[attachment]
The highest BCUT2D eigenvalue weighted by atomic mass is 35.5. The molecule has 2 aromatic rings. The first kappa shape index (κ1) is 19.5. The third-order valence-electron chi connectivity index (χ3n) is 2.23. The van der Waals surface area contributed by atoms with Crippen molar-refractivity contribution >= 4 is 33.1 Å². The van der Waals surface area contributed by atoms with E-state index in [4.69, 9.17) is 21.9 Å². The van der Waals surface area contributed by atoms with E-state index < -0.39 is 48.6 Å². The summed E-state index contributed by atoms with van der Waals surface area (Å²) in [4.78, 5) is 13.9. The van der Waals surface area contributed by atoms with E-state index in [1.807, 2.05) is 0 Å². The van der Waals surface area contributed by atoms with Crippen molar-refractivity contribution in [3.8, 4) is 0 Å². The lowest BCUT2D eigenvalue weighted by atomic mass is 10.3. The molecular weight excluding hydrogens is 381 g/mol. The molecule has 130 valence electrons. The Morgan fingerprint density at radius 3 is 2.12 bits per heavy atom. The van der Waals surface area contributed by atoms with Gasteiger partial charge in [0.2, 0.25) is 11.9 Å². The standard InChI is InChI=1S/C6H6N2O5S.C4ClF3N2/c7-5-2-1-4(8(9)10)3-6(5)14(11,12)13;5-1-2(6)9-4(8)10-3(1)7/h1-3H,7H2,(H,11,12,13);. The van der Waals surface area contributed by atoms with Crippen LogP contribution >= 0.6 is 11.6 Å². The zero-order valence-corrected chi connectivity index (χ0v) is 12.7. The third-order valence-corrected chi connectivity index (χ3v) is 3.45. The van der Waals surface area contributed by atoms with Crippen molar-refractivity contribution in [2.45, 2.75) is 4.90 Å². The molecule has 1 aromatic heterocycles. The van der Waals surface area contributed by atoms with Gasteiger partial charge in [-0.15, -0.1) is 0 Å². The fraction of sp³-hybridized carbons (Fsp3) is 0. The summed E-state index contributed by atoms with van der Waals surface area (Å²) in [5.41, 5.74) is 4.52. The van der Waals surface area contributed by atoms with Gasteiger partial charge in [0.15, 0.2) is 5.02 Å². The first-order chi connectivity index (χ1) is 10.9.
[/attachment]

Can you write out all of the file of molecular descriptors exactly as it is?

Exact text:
The highest BCUT2D eigenvalue weighted by atomic mass is 35.5. The molecule has 2 aromatic rings. The first kappa shape index (κ1) is 19.5. The third-order valence-electron chi connectivity index (χ3n) is 2.23. The van der Waals surface area contributed by atoms with Crippen molar-refractivity contribution >= 4 is 33.1 Å². The van der Waals surface area contributed by atoms with E-state index in [4.69, 9.17) is 21.9 Å². The van der Waals surface area contributed by atoms with E-state index < -0.39 is 48.6 Å². The summed E-state index contributed by atoms with van der Waals surface area (Å²) in [4.78, 5) is 13.9. The van der Waals surface area contributed by atoms with E-state index in [1.807, 2.05) is 0 Å². The van der Waals surface area contributed by atoms with Crippen molar-refractivity contribution in [3.8, 4) is 0 Å². The lowest BCUT2D eigenvalue weighted by atomic mass is 10.3. The molecular weight excluding hydrogens is 381 g/mol. The molecule has 130 valence electrons. The Morgan fingerprint density at radius 3 is 2.12 bits per heavy atom. The van der Waals surface area contributed by atoms with Gasteiger partial charge in [0.2, 0.25) is 11.9 Å². The standard InChI is InChI=1S/C6H6N2O5S.C4ClF3N2/c7-5-2-1-4(8(9)10)3-6(5)14(11,12)13;5-1-2(6)9-4(8)10-3(1)7/h1-3H,7H2,(H,11,12,13);. The van der Waals surface area contributed by atoms with Crippen LogP contribution >= 0.6 is 11.6 Å². The zero-order valence-corrected chi connectivity index (χ0v) is 12.7. The third-order valence-corrected chi connectivity index (χ3v) is 3.45. The van der Waals surface area contributed by atoms with Crippen molar-refractivity contribution in [2.45, 2.75) is 4.90 Å². The molecule has 1 aromatic heterocycles. The van der Waals surface area contributed by atoms with Gasteiger partial charge in [-0.15, -0.1) is 0 Å². The fraction of sp³-hybridized carbons (Fsp3) is 0. The summed E-state index contributed by atoms with van der Waals surface area (Å²) in [5.41, 5.74) is 4.52. The van der Waals surface area contributed by atoms with Gasteiger partial charge in [0.15, 0.2) is 5.02 Å². The first-order chi connectivity index (χ1) is 10.9.